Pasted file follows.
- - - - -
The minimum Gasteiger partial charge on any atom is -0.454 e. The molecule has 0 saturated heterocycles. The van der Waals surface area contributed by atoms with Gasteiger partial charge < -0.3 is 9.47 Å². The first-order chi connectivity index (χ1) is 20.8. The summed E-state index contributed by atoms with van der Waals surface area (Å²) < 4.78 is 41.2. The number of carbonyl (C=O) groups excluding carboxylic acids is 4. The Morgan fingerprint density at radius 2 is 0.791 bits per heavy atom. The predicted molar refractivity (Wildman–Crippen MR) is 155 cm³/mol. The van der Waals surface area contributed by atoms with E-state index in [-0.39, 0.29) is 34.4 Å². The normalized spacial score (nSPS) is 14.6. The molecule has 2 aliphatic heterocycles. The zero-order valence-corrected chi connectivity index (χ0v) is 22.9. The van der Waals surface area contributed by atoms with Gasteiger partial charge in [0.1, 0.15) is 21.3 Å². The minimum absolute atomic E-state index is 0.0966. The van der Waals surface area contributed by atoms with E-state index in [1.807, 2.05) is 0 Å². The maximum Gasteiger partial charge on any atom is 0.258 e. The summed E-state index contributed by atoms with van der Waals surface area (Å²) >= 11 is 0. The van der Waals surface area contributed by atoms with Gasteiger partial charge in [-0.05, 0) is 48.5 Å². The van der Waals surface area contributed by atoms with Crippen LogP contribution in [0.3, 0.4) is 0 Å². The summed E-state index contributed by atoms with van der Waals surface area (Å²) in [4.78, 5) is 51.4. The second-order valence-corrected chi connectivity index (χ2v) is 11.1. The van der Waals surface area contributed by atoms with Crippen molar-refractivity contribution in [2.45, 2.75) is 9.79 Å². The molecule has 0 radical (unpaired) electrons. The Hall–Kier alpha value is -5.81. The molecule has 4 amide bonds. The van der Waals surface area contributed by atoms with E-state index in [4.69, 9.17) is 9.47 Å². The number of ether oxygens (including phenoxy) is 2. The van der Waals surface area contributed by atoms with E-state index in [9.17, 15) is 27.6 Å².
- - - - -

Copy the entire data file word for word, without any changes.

The minimum Gasteiger partial charge on any atom is -0.454 e. The molecule has 0 saturated heterocycles. The van der Waals surface area contributed by atoms with Gasteiger partial charge < -0.3 is 9.47 Å². The first-order chi connectivity index (χ1) is 20.8. The summed E-state index contributed by atoms with van der Waals surface area (Å²) < 4.78 is 41.2. The number of carbonyl (C=O) groups excluding carboxylic acids is 4. The Morgan fingerprint density at radius 2 is 0.791 bits per heavy atom. The predicted molar refractivity (Wildman–Crippen MR) is 155 cm³/mol. The van der Waals surface area contributed by atoms with E-state index in [-0.39, 0.29) is 34.4 Å². The normalized spacial score (nSPS) is 14.6. The molecule has 2 aliphatic heterocycles. The zero-order valence-corrected chi connectivity index (χ0v) is 22.9. The van der Waals surface area contributed by atoms with Gasteiger partial charge in [0.1, 0.15) is 21.3 Å². The minimum absolute atomic E-state index is 0.0966. The van der Waals surface area contributed by atoms with E-state index in [1.807, 2.05) is 0 Å². The maximum Gasteiger partial charge on any atom is 0.258 e. The summed E-state index contributed by atoms with van der Waals surface area (Å²) >= 11 is 0. The van der Waals surface area contributed by atoms with Gasteiger partial charge in [-0.05, 0) is 48.5 Å². The van der Waals surface area contributed by atoms with Crippen LogP contribution in [0.3, 0.4) is 0 Å². The summed E-state index contributed by atoms with van der Waals surface area (Å²) in [4.78, 5) is 51.4. The second-order valence-corrected chi connectivity index (χ2v) is 11.1. The van der Waals surface area contributed by atoms with Crippen molar-refractivity contribution in [2.45, 2.75) is 9.79 Å². The molecule has 0 radical (unpaired) electrons. The Hall–Kier alpha value is -5.81. The molecule has 4 amide bonds. The van der Waals surface area contributed by atoms with E-state index in [4.69, 9.17) is 9.47 Å². The number of ether oxygens (including phenoxy) is 2. The van der Waals surface area contributed by atoms with E-state index in [9.17, 15) is 27.6 Å².